The research of Andrew Chan, MD, MPH, has substantially contributed to evidence that taking aspirin regularly has been linked to a lower incidence of colorectal cancer, a milestone in cancer prevention. In 2017, the U.S. Preventive Services Task Force formally recommended the use of low-dose aspirin for the prevention of colorectal cancer and heart disease for many U.S. adults.
Dr. Chan has led seminal work understanding the key mechanisms by which aspirin prevents colorectal cancer. These studies have been used to develop novel methods of risk stratification for precision chemoprevention. Recently, he also demonstrated that an aspirin regimen is associated with a 5% lower risk of developing cancer across all tumor types, compared to individuals that did not use aspirin. His study found that this overall lower rate was mostly associated with lower rates across all gastrointestinal cancers. This suggests aspirin benefit is particularly strong in gastrointestinal cancer, but may also have an impact on other tumor types as well. These original contributions are a hallmark of Dr. Chan, an international authority in cancer prevention and a leader in the epidemiology of colorectal cancer and other digestive diseases.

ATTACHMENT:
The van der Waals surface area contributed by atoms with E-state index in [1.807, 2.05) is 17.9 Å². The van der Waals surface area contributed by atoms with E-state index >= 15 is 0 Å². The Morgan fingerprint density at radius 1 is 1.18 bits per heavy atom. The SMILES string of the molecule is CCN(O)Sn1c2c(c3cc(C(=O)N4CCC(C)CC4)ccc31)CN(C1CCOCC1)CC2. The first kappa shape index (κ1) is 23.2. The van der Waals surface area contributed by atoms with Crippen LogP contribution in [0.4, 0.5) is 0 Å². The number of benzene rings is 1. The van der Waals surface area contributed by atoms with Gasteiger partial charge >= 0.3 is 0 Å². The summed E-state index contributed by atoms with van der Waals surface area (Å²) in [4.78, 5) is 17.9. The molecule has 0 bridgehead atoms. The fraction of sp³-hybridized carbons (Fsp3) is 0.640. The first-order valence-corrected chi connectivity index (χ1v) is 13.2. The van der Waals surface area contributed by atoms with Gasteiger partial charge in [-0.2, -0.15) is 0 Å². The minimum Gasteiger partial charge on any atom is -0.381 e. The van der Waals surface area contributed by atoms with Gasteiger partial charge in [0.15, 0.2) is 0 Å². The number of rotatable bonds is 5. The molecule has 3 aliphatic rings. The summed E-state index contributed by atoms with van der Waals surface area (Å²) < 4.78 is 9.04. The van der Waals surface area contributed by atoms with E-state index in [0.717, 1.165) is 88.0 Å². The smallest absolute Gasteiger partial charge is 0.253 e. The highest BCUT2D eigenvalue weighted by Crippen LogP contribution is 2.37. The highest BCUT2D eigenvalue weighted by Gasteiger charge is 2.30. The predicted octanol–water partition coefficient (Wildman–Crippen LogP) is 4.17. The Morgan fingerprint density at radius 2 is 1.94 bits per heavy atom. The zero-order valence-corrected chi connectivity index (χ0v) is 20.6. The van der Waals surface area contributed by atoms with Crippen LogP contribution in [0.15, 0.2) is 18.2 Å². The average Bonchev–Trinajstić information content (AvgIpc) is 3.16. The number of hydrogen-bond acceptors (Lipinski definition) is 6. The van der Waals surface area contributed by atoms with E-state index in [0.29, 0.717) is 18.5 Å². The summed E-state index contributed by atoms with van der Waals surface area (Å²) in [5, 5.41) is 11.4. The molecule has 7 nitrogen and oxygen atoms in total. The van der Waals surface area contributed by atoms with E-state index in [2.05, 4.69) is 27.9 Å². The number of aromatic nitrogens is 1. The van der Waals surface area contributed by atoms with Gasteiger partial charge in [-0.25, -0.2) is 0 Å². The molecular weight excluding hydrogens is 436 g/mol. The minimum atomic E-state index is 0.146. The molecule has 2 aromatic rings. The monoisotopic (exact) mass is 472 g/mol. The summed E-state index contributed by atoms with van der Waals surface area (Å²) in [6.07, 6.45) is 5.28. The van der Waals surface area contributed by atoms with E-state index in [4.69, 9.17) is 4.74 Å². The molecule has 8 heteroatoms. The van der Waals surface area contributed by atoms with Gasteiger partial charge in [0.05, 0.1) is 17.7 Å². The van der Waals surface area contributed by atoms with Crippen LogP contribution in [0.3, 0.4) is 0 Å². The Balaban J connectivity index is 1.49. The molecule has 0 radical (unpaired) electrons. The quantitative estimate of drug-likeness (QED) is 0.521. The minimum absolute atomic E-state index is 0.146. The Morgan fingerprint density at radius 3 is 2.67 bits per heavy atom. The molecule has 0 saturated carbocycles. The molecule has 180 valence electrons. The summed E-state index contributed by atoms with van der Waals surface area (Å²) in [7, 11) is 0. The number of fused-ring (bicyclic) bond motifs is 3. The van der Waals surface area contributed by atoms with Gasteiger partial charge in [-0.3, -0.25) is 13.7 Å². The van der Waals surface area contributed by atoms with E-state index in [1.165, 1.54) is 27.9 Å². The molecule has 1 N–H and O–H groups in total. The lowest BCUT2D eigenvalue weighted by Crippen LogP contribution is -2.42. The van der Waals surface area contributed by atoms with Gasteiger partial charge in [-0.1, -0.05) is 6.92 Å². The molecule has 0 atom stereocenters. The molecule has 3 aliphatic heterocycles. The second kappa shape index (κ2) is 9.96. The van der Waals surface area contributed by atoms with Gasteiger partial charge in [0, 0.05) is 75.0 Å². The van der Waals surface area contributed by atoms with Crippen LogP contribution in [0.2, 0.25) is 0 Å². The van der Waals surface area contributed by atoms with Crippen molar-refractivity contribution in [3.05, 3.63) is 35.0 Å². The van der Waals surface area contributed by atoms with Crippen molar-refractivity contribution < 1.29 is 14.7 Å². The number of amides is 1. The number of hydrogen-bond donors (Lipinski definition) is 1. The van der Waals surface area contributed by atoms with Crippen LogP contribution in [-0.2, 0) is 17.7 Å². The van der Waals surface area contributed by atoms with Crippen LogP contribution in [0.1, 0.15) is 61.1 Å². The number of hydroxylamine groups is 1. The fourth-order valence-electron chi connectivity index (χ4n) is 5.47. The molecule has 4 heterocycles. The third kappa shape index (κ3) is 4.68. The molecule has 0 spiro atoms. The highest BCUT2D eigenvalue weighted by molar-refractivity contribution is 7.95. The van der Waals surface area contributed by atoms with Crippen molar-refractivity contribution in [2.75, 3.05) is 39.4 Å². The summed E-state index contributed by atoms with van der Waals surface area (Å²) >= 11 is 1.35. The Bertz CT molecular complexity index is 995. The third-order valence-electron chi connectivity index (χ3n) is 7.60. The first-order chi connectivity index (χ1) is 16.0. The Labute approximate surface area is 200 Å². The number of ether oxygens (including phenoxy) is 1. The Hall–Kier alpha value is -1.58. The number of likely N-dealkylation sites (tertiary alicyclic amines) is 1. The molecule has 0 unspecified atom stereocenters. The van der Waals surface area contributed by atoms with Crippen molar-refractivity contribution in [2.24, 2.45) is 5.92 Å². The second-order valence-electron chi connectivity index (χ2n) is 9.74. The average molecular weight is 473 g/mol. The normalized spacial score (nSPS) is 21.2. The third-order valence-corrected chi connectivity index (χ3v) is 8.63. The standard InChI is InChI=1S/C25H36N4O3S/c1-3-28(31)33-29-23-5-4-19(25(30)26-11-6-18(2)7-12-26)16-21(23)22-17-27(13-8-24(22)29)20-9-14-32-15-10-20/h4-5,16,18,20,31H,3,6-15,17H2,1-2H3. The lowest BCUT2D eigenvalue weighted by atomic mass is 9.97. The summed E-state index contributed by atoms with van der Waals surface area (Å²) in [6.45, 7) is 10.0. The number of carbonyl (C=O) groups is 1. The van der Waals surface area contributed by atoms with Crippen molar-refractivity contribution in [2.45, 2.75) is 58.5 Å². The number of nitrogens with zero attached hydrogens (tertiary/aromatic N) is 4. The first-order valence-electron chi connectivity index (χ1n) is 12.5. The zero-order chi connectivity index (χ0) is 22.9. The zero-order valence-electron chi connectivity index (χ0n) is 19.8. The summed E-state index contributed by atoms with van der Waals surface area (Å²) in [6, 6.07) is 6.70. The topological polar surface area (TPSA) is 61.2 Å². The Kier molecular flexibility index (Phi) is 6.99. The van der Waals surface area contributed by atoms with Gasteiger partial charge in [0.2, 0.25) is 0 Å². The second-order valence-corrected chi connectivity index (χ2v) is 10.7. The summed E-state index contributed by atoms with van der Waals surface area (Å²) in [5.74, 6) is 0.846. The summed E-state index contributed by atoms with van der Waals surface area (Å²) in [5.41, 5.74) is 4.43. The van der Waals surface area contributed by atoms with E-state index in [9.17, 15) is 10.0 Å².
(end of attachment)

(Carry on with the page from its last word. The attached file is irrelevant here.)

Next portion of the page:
An associate professor of Medicine at Harvard Medical School, Dr. Chan is chief of the Clinical and Translational Epidemiology Unit, and the program director for gastroenterology training at Mass General. Recognition includes a Top Ten Clinical Research Achievement award by the Clinical Research Forum, the Martin Prize in Clinical Research by the MGH Scientific Advisory Committee, and the Stephen Krane Lectureship by the Mass General Department of Medicine. He was named a 2017 MGH Research Scholar. As a clinical gastroenterologist, Dr. Chan specializes in familial gastrointestinal cancer syndromes and cancer prevention.